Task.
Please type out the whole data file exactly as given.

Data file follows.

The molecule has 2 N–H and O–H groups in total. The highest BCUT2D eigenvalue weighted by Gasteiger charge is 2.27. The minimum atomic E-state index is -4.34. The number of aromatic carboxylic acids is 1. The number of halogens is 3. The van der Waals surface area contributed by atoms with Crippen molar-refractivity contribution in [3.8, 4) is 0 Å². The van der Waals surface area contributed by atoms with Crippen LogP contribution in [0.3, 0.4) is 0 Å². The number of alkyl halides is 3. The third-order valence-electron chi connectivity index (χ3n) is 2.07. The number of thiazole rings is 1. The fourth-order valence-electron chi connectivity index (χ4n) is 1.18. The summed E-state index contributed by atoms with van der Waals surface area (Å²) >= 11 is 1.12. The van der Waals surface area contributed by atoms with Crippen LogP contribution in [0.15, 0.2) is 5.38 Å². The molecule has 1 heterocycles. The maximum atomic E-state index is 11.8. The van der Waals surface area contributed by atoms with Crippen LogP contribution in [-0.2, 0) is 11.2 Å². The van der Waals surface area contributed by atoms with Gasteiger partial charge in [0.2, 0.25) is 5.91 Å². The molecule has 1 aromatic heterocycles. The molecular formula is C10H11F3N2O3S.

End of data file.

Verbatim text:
The molecule has 2 N–H and O–H groups in total. The highest BCUT2D eigenvalue weighted by Gasteiger charge is 2.27. The minimum atomic E-state index is -4.34. The number of aromatic carboxylic acids is 1. The number of halogens is 3. The van der Waals surface area contributed by atoms with Crippen molar-refractivity contribution in [3.8, 4) is 0 Å². The van der Waals surface area contributed by atoms with Crippen LogP contribution in [0.3, 0.4) is 0 Å². The number of alkyl halides is 3. The third-order valence-electron chi connectivity index (χ3n) is 2.07. The number of thiazole rings is 1. The fourth-order valence-electron chi connectivity index (χ4n) is 1.18. The summed E-state index contributed by atoms with van der Waals surface area (Å²) >= 11 is 1.12. The van der Waals surface area contributed by atoms with Crippen LogP contribution in [0.15, 0.2) is 5.38 Å². The molecule has 1 heterocycles. The maximum atomic E-state index is 11.8. The van der Waals surface area contributed by atoms with Crippen LogP contribution in [-0.2, 0) is 11.2 Å². The van der Waals surface area contributed by atoms with Gasteiger partial charge in [0.2, 0.25) is 5.91 Å². The molecule has 1 aromatic heterocycles. The molecular formula is C10H11F3N2O3S.